When I saw an ad for the DeWalt Mobile Pro construction-calculator app in the July JLC, I couldn’t resist scanning its embedded QR code with my iPod to check it out. That zipped me to the iTunes App Store, where I learned that the app is compatible with iOS devices and is copyrighted by DeWalt, Cengage Learning, and Infinity Softworks. Cengage Learning develops teaching, learning, and research solutions, while Infinity Softworks created the PowerOne line of calculator apps, which include spreadsheet-like templates geared to specific occupations.

After downloading and exploring a freebie that includes a calculator and several templates, I bought all eight currently available add-on packs, which cost 99 cents to $4.99 each or $19.99 for the complete Master Pack. The packs bundle templates dedicated to business, construction math, site work, concrete and masonry, carpentry, electrical, finish materials, and landscaping. The carpentry pack includes a trim-carpentry add-on that’s also sold separately. Most buyers would be far more selective, but I wanted to tour the complete package to get a feel for the interface and see if I could spot some obvious strengths and weaknesses. After spending hours tapping, flicking, and typing, I think the pros far outweigh the cons.


The more I use the free construction calculator, the more I like it. It includes three keypads that collectively offer standard math and trig functions, and it allows you to enter feet or inches with fractions or decimals (but not metric units). Users are also able to toggle between units in the view window. The precision is adjustable, and inches can be accurate down to 1/64. What’s more, you can calculate entire algebraic expressions by entering a single string of numbers and commands. Two types of storage are included: “History” displays a log of your entries and results, and “Memory” can store up to 10 numbers or equations, which can then be recalled to the calculator.

You also get nine free templates for calculating areas and volumes; converting between length, area, and volume units; and estimating slab concrete, drywall, paint, and studs. To use a template, you select it from a list, enter the required data, and view the results below. For help, you simply tap the “Overview” and “Examples” tabs up top. Each template automatically saves a history of your calculations, which you can view, name, annotate, delete, email, or recall to the template for further computation. You can also use the calculator while entering data into a template. On the iPhone and iPod Touch, calculated results can be entered directly into the templates.

I think the template format is great. Other virtual construction calculators I’ve seen mimic traditional ones, requiring you to use keystrokes in various combinations to enter data and view results. BuildCalc is one impressive competitor that includes templates, but they’re still tied to a keypad. The DeWalt Mobile Pro app isn’t limited by this constraint.


The trade-specific add-on packs dropped a mind-boggling 129 new templates into the app. Thankfully, the app makes it easy to find a template without scrolling through the entire list.

The business pack includes more than two dozen tools for small and large businesses, addressing everything from auto loans and leases to marketing ROI and bid for profit. The concrete and masonry pack also goes impressively deep, estimating everything from the concrete, rebar, and rebar chairs required for footings to the yards or bags of concrete required to fill post holes (factoring in the post voids). It even estimates the masonry materials you need to build a brick house.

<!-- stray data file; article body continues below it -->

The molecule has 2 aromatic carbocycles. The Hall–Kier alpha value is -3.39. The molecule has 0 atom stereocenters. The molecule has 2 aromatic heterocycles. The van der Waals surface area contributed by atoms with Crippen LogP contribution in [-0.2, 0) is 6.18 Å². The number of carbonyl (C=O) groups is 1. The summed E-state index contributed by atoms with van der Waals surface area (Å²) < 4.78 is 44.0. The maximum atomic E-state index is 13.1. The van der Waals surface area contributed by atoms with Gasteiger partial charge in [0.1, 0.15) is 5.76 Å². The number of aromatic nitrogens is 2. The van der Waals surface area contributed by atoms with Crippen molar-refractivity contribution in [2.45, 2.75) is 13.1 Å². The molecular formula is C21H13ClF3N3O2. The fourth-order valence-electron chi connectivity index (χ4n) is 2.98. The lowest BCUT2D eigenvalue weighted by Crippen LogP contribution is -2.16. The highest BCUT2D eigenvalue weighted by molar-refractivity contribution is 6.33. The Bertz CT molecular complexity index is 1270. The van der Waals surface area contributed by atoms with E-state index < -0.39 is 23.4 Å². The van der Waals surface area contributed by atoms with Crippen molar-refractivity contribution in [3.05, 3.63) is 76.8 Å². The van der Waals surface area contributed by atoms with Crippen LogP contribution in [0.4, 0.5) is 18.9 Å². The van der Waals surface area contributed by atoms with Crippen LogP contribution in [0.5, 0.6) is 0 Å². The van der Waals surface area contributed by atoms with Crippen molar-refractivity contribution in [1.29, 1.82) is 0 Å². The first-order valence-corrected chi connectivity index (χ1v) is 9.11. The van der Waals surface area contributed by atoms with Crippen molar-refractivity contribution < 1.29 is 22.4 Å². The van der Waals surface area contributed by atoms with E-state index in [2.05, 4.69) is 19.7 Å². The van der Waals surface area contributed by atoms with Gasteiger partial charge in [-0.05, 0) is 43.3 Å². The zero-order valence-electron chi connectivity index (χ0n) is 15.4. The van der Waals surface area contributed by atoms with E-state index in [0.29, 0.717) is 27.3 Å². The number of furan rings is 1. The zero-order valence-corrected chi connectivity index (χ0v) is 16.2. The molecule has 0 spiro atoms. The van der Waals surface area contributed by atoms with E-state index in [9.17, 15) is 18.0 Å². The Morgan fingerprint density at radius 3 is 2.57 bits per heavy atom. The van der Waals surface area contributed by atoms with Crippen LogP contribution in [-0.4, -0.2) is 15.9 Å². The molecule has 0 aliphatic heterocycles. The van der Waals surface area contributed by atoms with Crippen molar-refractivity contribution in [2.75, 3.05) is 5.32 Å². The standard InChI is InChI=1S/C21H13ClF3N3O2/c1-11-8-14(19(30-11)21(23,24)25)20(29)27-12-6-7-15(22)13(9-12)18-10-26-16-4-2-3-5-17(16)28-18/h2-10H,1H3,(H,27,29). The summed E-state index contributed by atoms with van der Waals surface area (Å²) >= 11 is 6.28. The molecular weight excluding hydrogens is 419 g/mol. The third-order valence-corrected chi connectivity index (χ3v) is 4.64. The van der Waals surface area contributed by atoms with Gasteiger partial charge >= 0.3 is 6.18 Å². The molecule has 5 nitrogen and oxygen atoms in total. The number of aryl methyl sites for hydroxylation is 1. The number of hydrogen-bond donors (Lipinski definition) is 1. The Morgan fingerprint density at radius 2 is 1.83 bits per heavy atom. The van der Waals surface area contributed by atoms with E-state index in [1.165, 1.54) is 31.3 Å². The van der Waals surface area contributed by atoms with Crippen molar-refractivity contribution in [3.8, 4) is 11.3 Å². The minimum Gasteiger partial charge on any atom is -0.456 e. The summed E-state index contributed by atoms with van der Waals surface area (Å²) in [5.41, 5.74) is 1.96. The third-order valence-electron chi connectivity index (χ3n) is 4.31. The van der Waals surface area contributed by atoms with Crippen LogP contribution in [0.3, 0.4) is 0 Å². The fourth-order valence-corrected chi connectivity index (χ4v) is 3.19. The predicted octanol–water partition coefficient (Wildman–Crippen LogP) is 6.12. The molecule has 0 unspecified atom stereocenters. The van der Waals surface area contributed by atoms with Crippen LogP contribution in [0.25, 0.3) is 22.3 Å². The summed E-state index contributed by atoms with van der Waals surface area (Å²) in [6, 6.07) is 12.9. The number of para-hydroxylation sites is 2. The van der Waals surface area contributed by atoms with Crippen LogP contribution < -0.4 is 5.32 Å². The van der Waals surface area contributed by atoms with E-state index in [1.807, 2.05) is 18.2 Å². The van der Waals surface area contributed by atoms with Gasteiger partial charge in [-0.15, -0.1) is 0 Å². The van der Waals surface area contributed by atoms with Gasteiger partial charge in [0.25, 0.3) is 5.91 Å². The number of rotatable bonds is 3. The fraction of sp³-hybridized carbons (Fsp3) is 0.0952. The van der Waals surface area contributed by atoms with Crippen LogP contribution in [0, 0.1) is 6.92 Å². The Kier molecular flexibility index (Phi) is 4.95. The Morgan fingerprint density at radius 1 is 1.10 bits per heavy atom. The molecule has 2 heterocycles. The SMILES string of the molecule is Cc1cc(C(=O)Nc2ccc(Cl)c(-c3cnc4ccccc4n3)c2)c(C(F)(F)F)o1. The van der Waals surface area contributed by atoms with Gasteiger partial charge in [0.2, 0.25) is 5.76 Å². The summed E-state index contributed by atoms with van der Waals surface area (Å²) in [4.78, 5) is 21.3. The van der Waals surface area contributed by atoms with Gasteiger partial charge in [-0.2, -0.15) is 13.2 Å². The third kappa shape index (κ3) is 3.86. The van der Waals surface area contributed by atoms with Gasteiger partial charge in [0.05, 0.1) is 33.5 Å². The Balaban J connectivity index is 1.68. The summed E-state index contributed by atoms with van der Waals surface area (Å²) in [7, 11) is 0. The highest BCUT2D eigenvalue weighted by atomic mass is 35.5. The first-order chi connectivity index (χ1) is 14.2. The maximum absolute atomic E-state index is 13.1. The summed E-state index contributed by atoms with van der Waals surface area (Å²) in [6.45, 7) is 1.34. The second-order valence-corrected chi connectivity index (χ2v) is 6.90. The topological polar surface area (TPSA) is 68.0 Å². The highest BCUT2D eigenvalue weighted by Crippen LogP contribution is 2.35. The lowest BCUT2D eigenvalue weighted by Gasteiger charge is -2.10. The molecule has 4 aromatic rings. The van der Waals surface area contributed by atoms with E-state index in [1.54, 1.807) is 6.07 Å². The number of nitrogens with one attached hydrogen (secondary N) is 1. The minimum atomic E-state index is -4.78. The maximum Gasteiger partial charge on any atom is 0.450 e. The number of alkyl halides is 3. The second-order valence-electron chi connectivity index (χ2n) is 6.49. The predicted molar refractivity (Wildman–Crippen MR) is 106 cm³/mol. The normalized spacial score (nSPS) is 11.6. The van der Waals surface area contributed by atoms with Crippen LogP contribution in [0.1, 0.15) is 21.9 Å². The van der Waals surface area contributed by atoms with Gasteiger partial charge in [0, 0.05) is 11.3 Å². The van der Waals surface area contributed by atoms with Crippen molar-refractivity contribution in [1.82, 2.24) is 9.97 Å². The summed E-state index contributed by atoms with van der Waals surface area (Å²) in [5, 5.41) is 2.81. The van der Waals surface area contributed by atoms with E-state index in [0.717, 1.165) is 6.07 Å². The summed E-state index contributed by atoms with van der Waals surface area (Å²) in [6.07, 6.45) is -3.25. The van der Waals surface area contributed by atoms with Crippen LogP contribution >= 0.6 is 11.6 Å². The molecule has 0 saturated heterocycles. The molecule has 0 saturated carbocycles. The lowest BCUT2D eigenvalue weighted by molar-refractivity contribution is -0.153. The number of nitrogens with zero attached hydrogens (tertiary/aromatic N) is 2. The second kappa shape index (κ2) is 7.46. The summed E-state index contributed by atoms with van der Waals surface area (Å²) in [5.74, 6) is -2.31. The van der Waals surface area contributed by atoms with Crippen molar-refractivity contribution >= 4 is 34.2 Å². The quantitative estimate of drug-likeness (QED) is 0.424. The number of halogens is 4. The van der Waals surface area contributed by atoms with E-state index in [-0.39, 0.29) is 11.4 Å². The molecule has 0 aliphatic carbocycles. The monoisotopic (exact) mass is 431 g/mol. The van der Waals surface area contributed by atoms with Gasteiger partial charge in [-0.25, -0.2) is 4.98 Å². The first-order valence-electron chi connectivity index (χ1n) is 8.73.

The site-work and landscaping packs collectively address fence materials, cut/fill, soil-compaction loss, pavers, and more. One template allows you to estimate the height of a tree by plugging in your height, the length of your shadow, and the length of the tree’s shadow. The math add-on is mostly conversion templates that I will seldom use. The electrical pack is definitely geared toward pro electricians, but includes fundamental templates like Box Fill, Minimum Burial Depth, and Residential Service. The finish-materials pack costs a dollar, a low price for estimating tile, flooring, and countertops.

I have mixed feelings about the carpentry packs, though. On the one hand, you get detailed templates devoted to notching and drilling joists and studs and a stair template that factors in landings. On the other, some key templates are surprisingly lean. For instance, the template on baluster spacing calculates horizontal layouts but not stair-rail layouts. The baluster and stair templates are accurate to 1/16 inch. I wish they were accurate to at least 1/32 inch to avoid accumulated error (though you can easily adjust your actual layout where necessary). As for roof framing, you can calculate the lengths of regular hip and valley rafters, cripples, and ridge boards, but that’s it. Deck footings are calculated for covered decks only. I’m told that existing templates will be modified regularly as needed to improve their performance or keep them up to date, and that new templates and template packs are forthcoming. Once you buy a template pack, all of its upgrades are free.

The Bottom Line

I love the app’s free construction calculator. It’s versatile and convenient, and it includes trig functions that stair builders and roof framers will appreciate. I also like the easy-to-use templates. Because the calculator comes with free ones, you can take a test drive before buying any of the trade-specific add-on template packs. I see room for improvement, but this is a useful app that promises to evolve on the fly in response to customer feedback. An Android version is reportedly under discussion.